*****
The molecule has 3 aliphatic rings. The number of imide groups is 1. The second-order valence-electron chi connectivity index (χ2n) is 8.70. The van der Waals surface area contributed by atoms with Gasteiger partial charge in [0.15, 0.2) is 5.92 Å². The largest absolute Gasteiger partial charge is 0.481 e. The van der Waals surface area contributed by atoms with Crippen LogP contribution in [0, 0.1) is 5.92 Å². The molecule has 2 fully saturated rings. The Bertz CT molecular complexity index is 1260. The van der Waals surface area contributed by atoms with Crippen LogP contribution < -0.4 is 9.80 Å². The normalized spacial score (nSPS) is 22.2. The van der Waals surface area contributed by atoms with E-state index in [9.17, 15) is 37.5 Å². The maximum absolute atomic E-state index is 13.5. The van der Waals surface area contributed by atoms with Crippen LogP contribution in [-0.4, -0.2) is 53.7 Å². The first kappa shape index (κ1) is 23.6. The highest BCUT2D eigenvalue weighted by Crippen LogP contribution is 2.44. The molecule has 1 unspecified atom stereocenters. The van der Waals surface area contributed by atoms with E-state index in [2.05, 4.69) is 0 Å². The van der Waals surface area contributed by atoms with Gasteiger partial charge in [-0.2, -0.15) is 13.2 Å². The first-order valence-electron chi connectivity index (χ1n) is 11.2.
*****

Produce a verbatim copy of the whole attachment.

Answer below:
The molecule has 3 aliphatic rings. The number of imide groups is 1. The second-order valence-electron chi connectivity index (χ2n) is 8.70. The van der Waals surface area contributed by atoms with Gasteiger partial charge in [0.15, 0.2) is 5.92 Å². The largest absolute Gasteiger partial charge is 0.481 e. The van der Waals surface area contributed by atoms with Crippen LogP contribution in [0, 0.1) is 5.92 Å². The molecule has 2 fully saturated rings. The Bertz CT molecular complexity index is 1260. The van der Waals surface area contributed by atoms with Crippen LogP contribution < -0.4 is 9.80 Å². The normalized spacial score (nSPS) is 22.2. The van der Waals surface area contributed by atoms with E-state index in [9.17, 15) is 37.5 Å². The maximum absolute atomic E-state index is 13.5. The van der Waals surface area contributed by atoms with Crippen LogP contribution in [-0.4, -0.2) is 53.7 Å². The first kappa shape index (κ1) is 23.6. The highest BCUT2D eigenvalue weighted by Crippen LogP contribution is 2.44. The molecule has 1 unspecified atom stereocenters. The van der Waals surface area contributed by atoms with E-state index in [2.05, 4.69) is 0 Å². The van der Waals surface area contributed by atoms with Gasteiger partial charge in [-0.2, -0.15) is 13.2 Å². The first-order valence-electron chi connectivity index (χ1n) is 11.2.